Almsgiving benefits the soul!
Let’s look at this third pillar of Lent and hallmark of our lives as Catholics.
What is Almsgiving?
The root of the word ‘alms’ comes from ancient Latin and Greek words meaning ‘mercy’. The root of the word ‘charity’ comes from the Latin word for love, caritas.
According to the Catechism of the Catholic Church, “Giving alms to the poor is a witness to fraternal charity: it is also a work of justice pleasing to God.” (2462)
The USCCB explains, “The foundational call of Christians to charity is a frequent theme of the Gospels. During Lent, we are asked to focus more intently on ‘almsgiving,’ which means donating money or goods to the poor and performing other acts of charity.”
Almsgiving helps us practice detachment from earthly things. It is not limited to the giving of material possessions; instead, it is the gift of oneself to another.
Here are some examples of almsgiving:
The practice of almsgiving is rooted in scripture (in both the Old and New Testaments):
“Water extinguishes a blazing fire: so almsgiving atones for sin.” (Sir. 3:30)
“Whoever cares for the poor lends to the Lord, who will pay back the sum in full.” (Prov. 19:17)
“A man who is righteous will be remembered forever” (Ps. 112:5-9)
“Give to those who ask, and do not turn your back on anyone who wants to borrow” (Matt. 5:42)
“Almsgiving delivers from death, and it will purge away every sin.” (Tob. 12:9)
“If you satisfy the afflicted, your light shall rise in the darkness” (Isa. 58:10)
“Sell all that you have and distribute it to the poor, and you will have a treasure in heaven” (Lk. 18:22)
“If someone who has worldly means sees a brother in need and refuses him compassion, the love of God cannot remain in him” (1 Jn. 3:17)
Here’s what the saints say about giving alms:
“Almsgiving, far from being reduced to an occasional offering of money, means assuming an attitude of sharing and acceptance. We only need to “open our eyes” to see beside us so many brothers and sisters who are suffering materially and spiritually. Thus Lent is a forceful invitation to solidarity.” – St. John Paul II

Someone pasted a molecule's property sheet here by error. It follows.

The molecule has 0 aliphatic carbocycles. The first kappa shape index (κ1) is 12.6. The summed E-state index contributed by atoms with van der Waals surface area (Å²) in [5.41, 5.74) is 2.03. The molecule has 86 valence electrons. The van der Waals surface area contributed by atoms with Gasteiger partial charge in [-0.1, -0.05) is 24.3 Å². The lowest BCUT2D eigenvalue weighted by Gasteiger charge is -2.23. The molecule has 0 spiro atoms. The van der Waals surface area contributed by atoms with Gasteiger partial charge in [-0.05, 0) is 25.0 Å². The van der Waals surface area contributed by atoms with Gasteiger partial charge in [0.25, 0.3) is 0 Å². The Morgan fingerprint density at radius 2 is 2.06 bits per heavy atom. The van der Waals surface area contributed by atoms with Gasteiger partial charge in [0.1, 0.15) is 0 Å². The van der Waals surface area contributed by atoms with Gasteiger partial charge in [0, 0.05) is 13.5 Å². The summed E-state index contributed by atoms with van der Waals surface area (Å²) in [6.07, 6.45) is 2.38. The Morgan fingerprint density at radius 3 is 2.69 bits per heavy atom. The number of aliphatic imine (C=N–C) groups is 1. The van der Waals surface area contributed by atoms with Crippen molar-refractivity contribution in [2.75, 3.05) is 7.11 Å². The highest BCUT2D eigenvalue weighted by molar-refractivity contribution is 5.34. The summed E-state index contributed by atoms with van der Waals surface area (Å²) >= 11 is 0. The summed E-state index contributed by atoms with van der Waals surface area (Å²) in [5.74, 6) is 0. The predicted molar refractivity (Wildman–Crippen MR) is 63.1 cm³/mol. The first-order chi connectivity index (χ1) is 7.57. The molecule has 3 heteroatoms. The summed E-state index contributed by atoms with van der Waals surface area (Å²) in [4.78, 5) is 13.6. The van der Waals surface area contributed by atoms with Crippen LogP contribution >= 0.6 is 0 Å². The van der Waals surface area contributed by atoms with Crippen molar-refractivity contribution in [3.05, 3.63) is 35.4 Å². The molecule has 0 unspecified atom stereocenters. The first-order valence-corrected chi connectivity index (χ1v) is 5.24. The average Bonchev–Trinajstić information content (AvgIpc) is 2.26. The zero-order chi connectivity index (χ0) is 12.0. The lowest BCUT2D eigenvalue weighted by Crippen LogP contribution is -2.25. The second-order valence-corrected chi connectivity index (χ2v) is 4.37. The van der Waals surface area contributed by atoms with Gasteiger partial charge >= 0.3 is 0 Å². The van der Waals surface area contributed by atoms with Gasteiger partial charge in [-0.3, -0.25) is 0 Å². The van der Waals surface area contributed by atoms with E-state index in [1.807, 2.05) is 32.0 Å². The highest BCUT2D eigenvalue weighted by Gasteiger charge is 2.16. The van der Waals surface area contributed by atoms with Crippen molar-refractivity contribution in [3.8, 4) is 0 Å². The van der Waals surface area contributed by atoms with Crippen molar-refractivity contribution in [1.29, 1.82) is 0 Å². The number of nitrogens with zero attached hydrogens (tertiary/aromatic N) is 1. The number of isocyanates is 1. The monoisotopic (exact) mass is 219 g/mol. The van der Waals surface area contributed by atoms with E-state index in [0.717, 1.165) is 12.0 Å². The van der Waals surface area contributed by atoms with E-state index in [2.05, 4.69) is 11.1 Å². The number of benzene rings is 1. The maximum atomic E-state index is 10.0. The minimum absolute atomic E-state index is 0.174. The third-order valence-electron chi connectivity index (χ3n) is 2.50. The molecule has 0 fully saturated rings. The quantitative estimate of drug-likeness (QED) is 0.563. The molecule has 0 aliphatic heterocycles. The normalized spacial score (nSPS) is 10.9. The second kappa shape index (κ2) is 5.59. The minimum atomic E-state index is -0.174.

“Let us give alms because these cleanse our souls from the stains of sin. Men lose all the material things they leave behind them in this world, but they carry with them the reward of their charity and the alms they give. For these they will receive from the Lord the reward and recompense they deserve.” – St. Francis of Assisi
“Give him what you can: the merit is not in whether it is big or small, but in the intention with which you give it.” – St Josemaria Escriva
“The acts of charity you do not perform are the injustices you commit.” – St. Basil the Great
“There is no more profitable practice as a companion to holy and spiritual fasting than that of almsgiving. This embraces under the single name of mercy many excellent works of devotion, so that the good intentions of the faithful may be of equal value, even where their means are not. – St. Leo the Great
‘When you can do good, defer it not, because ‘alms delivers from death.'” – St. Polycarp
“Let us touch the dying, the poor, the lonely and the unwanted according to the graces we have received and let us not be ashamed or slow to do the humble work.” –St. Teresa of Calcutta
“Almsgiving above all else requires money, but even this shines with a brighter luster when the alms are given from our poverty. The widow who paid in the two mites was poorer than any human, but she outdid them all.” – St John Chrysostom
“Sins are purged by alms and acts of faith.” – St Clement of Alexandria
When considering how to incorporate almsgiving into your Lent, ask yourself these three questions:
1) How can I use my time to serve others this Lent?
2) How can I use my talents to serve others this Lent?
3) How can I use my treasure to serve others this Lent?